California Stem-Cell Agency Wants More Voter Money

By Wesley J. Smith

The California Institute for Regenerative Medicine (CIRM) was a multi-billion dollar money suck agreed to by California voters in 2004 as a way to “resist Bush” about embryonic stem-cell research.

The mendacious campaign promised Cures! Cures! Cures! with embryonic stem cells and therapeutic human cloning — even promising that disabled children would get out of their wheel chairs and walk. Good grief, campaigners also claimed that the money earned from all the coming cures would reduce California’s health-care budget.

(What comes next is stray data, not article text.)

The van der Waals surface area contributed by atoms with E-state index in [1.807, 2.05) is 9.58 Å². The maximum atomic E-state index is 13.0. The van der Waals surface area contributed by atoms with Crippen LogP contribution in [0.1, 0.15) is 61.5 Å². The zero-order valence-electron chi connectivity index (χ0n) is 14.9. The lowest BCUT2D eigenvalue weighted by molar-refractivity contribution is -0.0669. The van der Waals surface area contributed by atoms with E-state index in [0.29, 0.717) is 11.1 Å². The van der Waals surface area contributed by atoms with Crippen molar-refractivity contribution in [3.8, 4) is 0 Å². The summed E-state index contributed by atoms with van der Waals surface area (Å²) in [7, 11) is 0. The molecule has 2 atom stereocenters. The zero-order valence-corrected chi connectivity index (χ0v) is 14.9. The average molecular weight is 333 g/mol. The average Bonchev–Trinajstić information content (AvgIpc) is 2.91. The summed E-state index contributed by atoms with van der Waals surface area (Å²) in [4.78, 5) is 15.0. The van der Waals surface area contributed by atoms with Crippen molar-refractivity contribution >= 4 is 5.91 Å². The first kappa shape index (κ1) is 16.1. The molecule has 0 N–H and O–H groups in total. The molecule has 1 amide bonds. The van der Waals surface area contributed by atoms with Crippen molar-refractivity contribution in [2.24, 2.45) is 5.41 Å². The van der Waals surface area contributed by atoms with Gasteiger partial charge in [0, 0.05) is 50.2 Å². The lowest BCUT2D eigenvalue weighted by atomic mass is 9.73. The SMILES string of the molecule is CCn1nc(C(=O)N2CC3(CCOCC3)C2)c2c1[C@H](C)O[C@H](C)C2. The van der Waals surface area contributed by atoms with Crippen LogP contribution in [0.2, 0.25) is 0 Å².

Some $2 billion later, none of it came to pass. Tens of millions were spent on a fancy-dancy building. Conflicts of interested have abounded.

But the supposed point of the CIRM was not achieved. There have been extremely few human trials with embryonic stem cells — mostly dealing with eye conditions — and not all were CIRM-funded. The one CIRM study by Geron that sought to find cures for paralysis ultimately shut down. Geron gave up on the sector and sold all of its ESCR intellectual property. CIRM is still funding later studies by the company that picked up the portfolio.

Yet, all these years later, there is still no published peer-reviewed evidence (the gold standard for objective science) that embryonic stem cells are effective for most maladies.

Editor’s note. Wesley’s great columns appear at National Review Online [] and are reposted with the author’s permission.